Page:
There are big egos as well as smiles behind Jeremy and Gerry's beards as they rule their parties with iron fists
Has Jeremy Corbyn been taking career advice from his old friend and fellow beard Gerry Adams? Corbyn, who is standing for re-election as Labour leader this week, is generally regarded as a shoo-in, although in Brexit Britain a shock result, as we know, is always a possibility.
In his 2015 campaign to be elected party boss, Jezza only appeared on the card because it was felt important to nominate a member of the hard Left to give voters as wide a choice as possible.
That battle spawned what could best be described as the Cult of Corbyn.
From being regarded as a no-hoper, Jeremy - recast as kindly man-of-the-people - romped it. He had Momentum. He even had the backing of Charlotte Church.
Sadly for Jezza, he didn't actually have the support of his own MPs. After the Brexit referendum, during which he'd been accused of not doing enough to bolster Remain, more than three-quarters of Labour MPs - 172 of them, no less - passed a no confidence vote in him.
His shadow cabinet resigned, almost en masse. But defiantly Corbo hung on in there. Now facing Owen Smith in the leadership contest, he seems confident of victory. Like a Four Top he talks about how, once elected, he intends to "reach out" to those Labour MPs who oppose him.
It would be fair to say that Gerry Adams has not encountered (publicly anyway) anything like the same revolt among his party's elected representatives. But in terms of style - personal as well as party management - there are similarities.
Not just the beards, but also the dress sense. Gerry and Jezza both go for statement dressing designed to send the right message to their audience.
For middle-class, anti-Establishment Corbyn, it's the distressed lecturer look in tieless shirt and a cream jacket that could have come from Mike Nesbitt's summer suit.
Adams, once also an adherent of open-necked chic, has spruced up his wardrobe considerably in recent years to match his "statesman" aspirations.
Although in his outreach to Irish-Americans, he's still been known to don that Irish equivalent of the hair shirt, the Aran jumper.
And, despite an iron-fist approach to party management, both men also deliberately cultivate an image of themselves as sweet-natured, caring, even whimsical, souls.
True, Corbyn hasn't quite reached the stage of tweeting about his teddies. But he has been on Mumsnet this week. (Would support a ban on sugar, but likes a shortbread biscuit).
Given that this is a man who has presided over a period of the most brutal, abusive and fractious party in-fighting, we can take his "sweet-natured" side with a pinch of aspartame.
More shockingly, Corbyn's leadership has tolerated, if not encouraged, a despicable and alarming rise in anti-Semitism. Maybe there are some in the party who calculate that this might be a vote winner. But, in 2016, it is a stain and a shame upon the reputation of the Labour Party. The far Left donning the shirts of the far Right.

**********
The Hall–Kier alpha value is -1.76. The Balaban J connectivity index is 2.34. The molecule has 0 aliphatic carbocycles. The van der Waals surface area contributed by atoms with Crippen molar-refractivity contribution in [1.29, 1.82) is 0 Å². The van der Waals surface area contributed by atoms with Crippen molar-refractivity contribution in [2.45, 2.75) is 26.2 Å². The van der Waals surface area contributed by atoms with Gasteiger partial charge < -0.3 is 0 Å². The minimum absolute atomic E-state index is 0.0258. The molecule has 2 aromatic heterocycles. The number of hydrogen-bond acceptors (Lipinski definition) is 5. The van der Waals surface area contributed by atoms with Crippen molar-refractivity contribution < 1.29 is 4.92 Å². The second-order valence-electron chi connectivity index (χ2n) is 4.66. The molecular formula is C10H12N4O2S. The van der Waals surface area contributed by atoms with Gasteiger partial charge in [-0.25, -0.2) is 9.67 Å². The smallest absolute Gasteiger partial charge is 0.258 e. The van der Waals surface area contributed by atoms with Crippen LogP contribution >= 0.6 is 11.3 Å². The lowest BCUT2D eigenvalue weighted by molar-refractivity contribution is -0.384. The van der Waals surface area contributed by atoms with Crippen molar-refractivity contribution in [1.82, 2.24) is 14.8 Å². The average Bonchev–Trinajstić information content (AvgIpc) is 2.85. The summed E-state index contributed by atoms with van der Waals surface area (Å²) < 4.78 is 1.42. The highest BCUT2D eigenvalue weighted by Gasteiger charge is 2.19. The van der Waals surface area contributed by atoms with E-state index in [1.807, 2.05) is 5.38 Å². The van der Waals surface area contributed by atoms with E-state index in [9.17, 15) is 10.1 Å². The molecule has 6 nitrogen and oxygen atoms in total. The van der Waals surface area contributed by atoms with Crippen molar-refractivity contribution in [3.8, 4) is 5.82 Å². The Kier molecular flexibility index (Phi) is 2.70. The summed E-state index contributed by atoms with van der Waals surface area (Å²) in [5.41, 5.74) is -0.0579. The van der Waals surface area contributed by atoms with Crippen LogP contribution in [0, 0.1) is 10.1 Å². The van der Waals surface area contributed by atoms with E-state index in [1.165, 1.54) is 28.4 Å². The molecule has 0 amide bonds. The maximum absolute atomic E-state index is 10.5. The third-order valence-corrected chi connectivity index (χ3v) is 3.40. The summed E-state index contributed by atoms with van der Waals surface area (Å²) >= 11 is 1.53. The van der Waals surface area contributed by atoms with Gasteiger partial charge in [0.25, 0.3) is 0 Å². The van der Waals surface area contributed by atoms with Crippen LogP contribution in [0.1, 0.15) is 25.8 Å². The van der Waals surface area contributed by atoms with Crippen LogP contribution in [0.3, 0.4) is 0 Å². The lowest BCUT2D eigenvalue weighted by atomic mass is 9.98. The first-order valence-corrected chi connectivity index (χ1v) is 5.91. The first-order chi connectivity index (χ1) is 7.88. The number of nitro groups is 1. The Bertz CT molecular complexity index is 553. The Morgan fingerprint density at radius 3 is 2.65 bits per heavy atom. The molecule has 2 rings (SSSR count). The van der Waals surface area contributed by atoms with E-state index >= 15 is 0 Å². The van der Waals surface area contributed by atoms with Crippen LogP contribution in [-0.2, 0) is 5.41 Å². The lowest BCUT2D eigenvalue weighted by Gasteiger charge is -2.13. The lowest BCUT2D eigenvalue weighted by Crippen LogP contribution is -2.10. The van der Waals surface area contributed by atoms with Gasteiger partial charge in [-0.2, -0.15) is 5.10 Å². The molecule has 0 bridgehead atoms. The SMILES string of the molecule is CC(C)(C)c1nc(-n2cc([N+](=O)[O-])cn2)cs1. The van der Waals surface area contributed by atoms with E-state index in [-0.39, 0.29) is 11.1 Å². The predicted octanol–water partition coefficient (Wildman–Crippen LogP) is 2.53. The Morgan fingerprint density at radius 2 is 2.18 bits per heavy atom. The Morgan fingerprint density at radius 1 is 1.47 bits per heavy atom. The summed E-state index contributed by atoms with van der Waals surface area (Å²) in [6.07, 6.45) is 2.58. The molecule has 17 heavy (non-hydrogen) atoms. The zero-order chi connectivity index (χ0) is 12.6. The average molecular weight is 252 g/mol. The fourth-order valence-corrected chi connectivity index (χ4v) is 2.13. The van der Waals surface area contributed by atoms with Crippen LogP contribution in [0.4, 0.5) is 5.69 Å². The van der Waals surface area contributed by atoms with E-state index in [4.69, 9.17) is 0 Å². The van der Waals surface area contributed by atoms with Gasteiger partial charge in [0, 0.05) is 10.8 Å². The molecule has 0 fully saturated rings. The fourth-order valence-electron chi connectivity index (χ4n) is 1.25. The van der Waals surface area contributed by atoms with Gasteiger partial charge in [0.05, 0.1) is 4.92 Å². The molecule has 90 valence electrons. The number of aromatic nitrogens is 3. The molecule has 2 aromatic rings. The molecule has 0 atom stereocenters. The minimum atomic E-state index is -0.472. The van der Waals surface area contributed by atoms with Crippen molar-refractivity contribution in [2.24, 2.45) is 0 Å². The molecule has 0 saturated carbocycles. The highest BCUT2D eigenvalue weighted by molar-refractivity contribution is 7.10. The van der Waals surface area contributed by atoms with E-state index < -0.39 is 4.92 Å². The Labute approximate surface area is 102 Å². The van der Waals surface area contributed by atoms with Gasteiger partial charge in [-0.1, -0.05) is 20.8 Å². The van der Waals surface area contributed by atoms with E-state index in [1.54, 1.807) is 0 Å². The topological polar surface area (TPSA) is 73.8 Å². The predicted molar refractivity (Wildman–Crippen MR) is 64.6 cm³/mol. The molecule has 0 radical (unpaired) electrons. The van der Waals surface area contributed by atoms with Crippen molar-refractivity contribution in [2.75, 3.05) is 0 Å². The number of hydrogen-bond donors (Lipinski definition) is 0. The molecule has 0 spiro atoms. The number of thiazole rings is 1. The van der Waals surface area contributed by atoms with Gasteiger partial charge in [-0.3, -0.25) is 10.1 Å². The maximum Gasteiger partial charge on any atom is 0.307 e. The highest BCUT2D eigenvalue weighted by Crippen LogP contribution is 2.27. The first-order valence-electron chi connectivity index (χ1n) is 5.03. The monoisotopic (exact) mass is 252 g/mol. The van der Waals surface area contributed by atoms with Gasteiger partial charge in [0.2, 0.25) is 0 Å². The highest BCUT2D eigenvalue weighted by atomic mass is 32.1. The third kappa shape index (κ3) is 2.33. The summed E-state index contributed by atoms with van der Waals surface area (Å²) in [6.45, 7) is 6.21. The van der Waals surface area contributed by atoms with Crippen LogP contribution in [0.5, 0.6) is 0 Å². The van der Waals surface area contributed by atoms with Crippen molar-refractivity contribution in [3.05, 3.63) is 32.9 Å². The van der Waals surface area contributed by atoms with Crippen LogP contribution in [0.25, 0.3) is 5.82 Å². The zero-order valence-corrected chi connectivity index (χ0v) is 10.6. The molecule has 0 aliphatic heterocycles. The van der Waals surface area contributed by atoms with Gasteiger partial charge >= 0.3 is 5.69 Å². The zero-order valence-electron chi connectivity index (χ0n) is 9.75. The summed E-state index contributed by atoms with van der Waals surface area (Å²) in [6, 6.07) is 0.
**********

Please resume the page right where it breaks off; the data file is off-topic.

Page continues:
How politicians really are and how they portray themselves to us, the electorate, are, of course, very often, very different things.
The era of spin certainly did not end with Tony Blair (as this week's appointment chez Stormont reminds us).
Thanks to Cult of Corbyn hype, Momentum support and mass rallies, the Labour Party now appears to have acquired its very own Dear Leader.
And Corbyn, contrary to the image he peddles of himself as gentle Jezza, meek and mild, who was forced into the leadership role, aims to cling on to power as tenaciously as Kim Kardashian to her selfie stick.
Success in personality politics requires enormous ego. Another thing Jezza and Gerry have in common. Neither suffers a deficit there.
Flagging up one sure-fire business winner
The cross-community lamp-post sharing!
In the upper Ormeau Road area of Belfast, poles have been adorned for some months now with Union and Ulster flags.
But in recent days a new flag has joined them — in the colours of a local GAA club. They flap away together harmoniously.
It raises a question that always occurs to me, given our enthusiasm on all sides here for flag-waving.
How come Invest NI never thought of starting up a local flag factory? It would never go out of business.
Poor PR to pursue big-hearted Katie for fee
Evidence that no good deed goes unpunished ... Katie Cutler, the big-hearted girl who raised more than £300,000 for disabled man, Alan Barnes, after he’d been attacked by a yob has now been hit by a bill for £7,000 from a PR woman who demands she pay up. Or else. Alan has chipped in a tenner to help. Understandably some feel he could have managed more. But the real loser in all this is surely the PR lady.
Whatever her arrangement with Katie, publicly chasing up a debt from a national treasure is not exactly clever PR.